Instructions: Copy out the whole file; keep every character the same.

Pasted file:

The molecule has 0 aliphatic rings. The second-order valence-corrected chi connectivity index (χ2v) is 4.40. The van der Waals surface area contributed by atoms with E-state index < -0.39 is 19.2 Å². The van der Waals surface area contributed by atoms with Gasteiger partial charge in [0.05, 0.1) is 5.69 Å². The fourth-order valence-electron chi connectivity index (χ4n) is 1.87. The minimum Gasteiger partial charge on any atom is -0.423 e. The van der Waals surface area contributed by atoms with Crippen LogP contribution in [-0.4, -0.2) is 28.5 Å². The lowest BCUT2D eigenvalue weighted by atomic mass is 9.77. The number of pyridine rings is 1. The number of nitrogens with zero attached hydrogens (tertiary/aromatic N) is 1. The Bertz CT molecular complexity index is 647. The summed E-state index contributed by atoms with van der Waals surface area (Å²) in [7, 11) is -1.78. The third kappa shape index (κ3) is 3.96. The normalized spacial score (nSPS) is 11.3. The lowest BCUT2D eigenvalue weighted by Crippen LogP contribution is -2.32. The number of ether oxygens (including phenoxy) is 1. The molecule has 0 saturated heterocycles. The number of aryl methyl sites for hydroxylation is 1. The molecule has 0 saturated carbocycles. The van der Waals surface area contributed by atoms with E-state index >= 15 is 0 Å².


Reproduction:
The molecule has 0 aliphatic rings. The second-order valence-corrected chi connectivity index (χ2v) is 4.40. The van der Waals surface area contributed by atoms with E-state index < -0.39 is 19.2 Å². The van der Waals surface area contributed by atoms with Gasteiger partial charge in [0.05, 0.1) is 5.69 Å². The fourth-order valence-electron chi connectivity index (χ4n) is 1.87. The minimum Gasteiger partial charge on any atom is -0.423 e. The van der Waals surface area contributed by atoms with Crippen LogP contribution in [-0.4, -0.2) is 28.5 Å². The lowest BCUT2D eigenvalue weighted by atomic mass is 9.77. The number of pyridine rings is 1. The number of nitrogens with zero attached hydrogens (tertiary/aromatic N) is 1. The Bertz CT molecular complexity index is 647. The summed E-state index contributed by atoms with van der Waals surface area (Å²) in [7, 11) is -1.78. The third kappa shape index (κ3) is 3.96. The normalized spacial score (nSPS) is 11.3. The lowest BCUT2D eigenvalue weighted by Crippen LogP contribution is -2.32. The number of ether oxygens (including phenoxy) is 1. The molecule has 0 saturated heterocycles. The number of aryl methyl sites for hydroxylation is 1. The molecule has 0 saturated carbocycles. The van der Waals surface area contributed by atoms with E-state index >= 15 is 0 Å².